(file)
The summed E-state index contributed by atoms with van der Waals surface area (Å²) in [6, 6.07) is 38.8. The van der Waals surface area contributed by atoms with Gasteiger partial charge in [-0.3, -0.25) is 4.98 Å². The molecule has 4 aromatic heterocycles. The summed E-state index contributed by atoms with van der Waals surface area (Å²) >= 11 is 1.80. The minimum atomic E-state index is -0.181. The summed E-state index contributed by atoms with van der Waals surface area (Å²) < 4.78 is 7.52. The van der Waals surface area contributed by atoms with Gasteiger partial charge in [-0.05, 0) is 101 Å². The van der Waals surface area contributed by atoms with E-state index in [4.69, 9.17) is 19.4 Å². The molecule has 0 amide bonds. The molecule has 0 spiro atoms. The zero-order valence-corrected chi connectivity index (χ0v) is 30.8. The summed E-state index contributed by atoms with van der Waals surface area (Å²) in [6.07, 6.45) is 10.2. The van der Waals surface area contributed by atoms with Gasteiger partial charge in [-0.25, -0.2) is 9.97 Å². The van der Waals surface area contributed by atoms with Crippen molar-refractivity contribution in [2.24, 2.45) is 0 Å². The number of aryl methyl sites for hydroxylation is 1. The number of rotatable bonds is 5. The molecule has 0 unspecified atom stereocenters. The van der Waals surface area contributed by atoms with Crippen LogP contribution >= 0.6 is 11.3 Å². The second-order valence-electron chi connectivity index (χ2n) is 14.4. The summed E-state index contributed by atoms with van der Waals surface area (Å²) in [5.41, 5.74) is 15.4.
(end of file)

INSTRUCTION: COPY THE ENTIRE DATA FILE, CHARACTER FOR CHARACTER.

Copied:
The summed E-state index contributed by atoms with van der Waals surface area (Å²) in [6, 6.07) is 38.8. The van der Waals surface area contributed by atoms with Gasteiger partial charge in [-0.3, -0.25) is 4.98 Å². The molecule has 4 aromatic heterocycles. The summed E-state index contributed by atoms with van der Waals surface area (Å²) >= 11 is 1.80. The minimum atomic E-state index is -0.181. The summed E-state index contributed by atoms with van der Waals surface area (Å²) < 4.78 is 7.52. The van der Waals surface area contributed by atoms with Gasteiger partial charge in [-0.05, 0) is 101 Å². The van der Waals surface area contributed by atoms with E-state index in [4.69, 9.17) is 19.4 Å². The molecule has 0 amide bonds. The molecule has 0 spiro atoms. The zero-order valence-corrected chi connectivity index (χ0v) is 30.8. The summed E-state index contributed by atoms with van der Waals surface area (Å²) in [6.07, 6.45) is 10.2. The van der Waals surface area contributed by atoms with Gasteiger partial charge in [-0.25, -0.2) is 9.97 Å². The van der Waals surface area contributed by atoms with Crippen molar-refractivity contribution in [2.24, 2.45) is 0 Å². The number of aryl methyl sites for hydroxylation is 1. The number of rotatable bonds is 5. The molecule has 0 unspecified atom stereocenters. The van der Waals surface area contributed by atoms with Crippen LogP contribution >= 0.6 is 11.3 Å². The second-order valence-electron chi connectivity index (χ2n) is 14.4. The summed E-state index contributed by atoms with van der Waals surface area (Å²) in [5.41, 5.74) is 15.4.